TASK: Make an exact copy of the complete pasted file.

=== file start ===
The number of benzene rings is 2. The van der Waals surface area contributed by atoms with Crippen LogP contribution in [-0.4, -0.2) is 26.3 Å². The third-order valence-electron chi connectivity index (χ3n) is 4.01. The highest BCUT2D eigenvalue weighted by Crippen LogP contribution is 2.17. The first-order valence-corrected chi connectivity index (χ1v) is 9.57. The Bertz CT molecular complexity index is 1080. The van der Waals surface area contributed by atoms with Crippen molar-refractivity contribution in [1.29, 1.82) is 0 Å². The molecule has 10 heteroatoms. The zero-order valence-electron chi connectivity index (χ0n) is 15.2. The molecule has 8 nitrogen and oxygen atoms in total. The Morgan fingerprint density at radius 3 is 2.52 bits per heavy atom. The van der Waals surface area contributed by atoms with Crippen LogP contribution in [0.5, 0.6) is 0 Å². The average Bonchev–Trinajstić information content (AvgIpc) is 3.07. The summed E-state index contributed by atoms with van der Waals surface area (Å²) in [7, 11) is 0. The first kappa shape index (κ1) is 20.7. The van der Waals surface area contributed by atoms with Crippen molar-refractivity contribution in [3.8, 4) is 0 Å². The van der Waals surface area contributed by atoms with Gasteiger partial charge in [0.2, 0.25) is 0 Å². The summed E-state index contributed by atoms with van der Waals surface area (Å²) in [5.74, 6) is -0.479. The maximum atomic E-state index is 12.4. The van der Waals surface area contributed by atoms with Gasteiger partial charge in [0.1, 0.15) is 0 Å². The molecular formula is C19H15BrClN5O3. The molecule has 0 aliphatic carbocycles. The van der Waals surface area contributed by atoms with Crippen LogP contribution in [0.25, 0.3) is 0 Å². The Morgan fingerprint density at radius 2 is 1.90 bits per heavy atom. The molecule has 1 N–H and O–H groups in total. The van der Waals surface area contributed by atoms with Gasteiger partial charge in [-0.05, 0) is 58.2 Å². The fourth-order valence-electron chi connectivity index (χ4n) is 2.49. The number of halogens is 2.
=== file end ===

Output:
The number of benzene rings is 2. The van der Waals surface area contributed by atoms with Crippen LogP contribution in [-0.4, -0.2) is 26.3 Å². The third-order valence-electron chi connectivity index (χ3n) is 4.01. The highest BCUT2D eigenvalue weighted by Crippen LogP contribution is 2.17. The first-order valence-corrected chi connectivity index (χ1v) is 9.57. The Bertz CT molecular complexity index is 1080. The van der Waals surface area contributed by atoms with Crippen molar-refractivity contribution in [1.29, 1.82) is 0 Å². The molecule has 10 heteroatoms. The zero-order valence-electron chi connectivity index (χ0n) is 15.2. The molecule has 8 nitrogen and oxygen atoms in total. The Morgan fingerprint density at radius 3 is 2.52 bits per heavy atom. The van der Waals surface area contributed by atoms with Crippen LogP contribution in [0.5, 0.6) is 0 Å². The average Bonchev–Trinajstić information content (AvgIpc) is 3.07. The summed E-state index contributed by atoms with van der Waals surface area (Å²) in [7, 11) is 0. The first kappa shape index (κ1) is 20.7. The van der Waals surface area contributed by atoms with Crippen molar-refractivity contribution in [3.8, 4) is 0 Å². The van der Waals surface area contributed by atoms with Gasteiger partial charge in [0.2, 0.25) is 0 Å². The summed E-state index contributed by atoms with van der Waals surface area (Å²) in [5.74, 6) is -0.479. The maximum atomic E-state index is 12.4. The van der Waals surface area contributed by atoms with Gasteiger partial charge in [0.1, 0.15) is 0 Å². The molecular formula is C19H15BrClN5O3. The molecule has 0 aliphatic carbocycles. The van der Waals surface area contributed by atoms with Crippen LogP contribution in [0.25, 0.3) is 0 Å². The Morgan fingerprint density at radius 2 is 1.90 bits per heavy atom. The molecule has 1 N–H and O–H groups in total. The van der Waals surface area contributed by atoms with Gasteiger partial charge in [-0.05, 0) is 58.2 Å². The fourth-order valence-electron chi connectivity index (χ4n) is 2.49. The number of halogens is 2.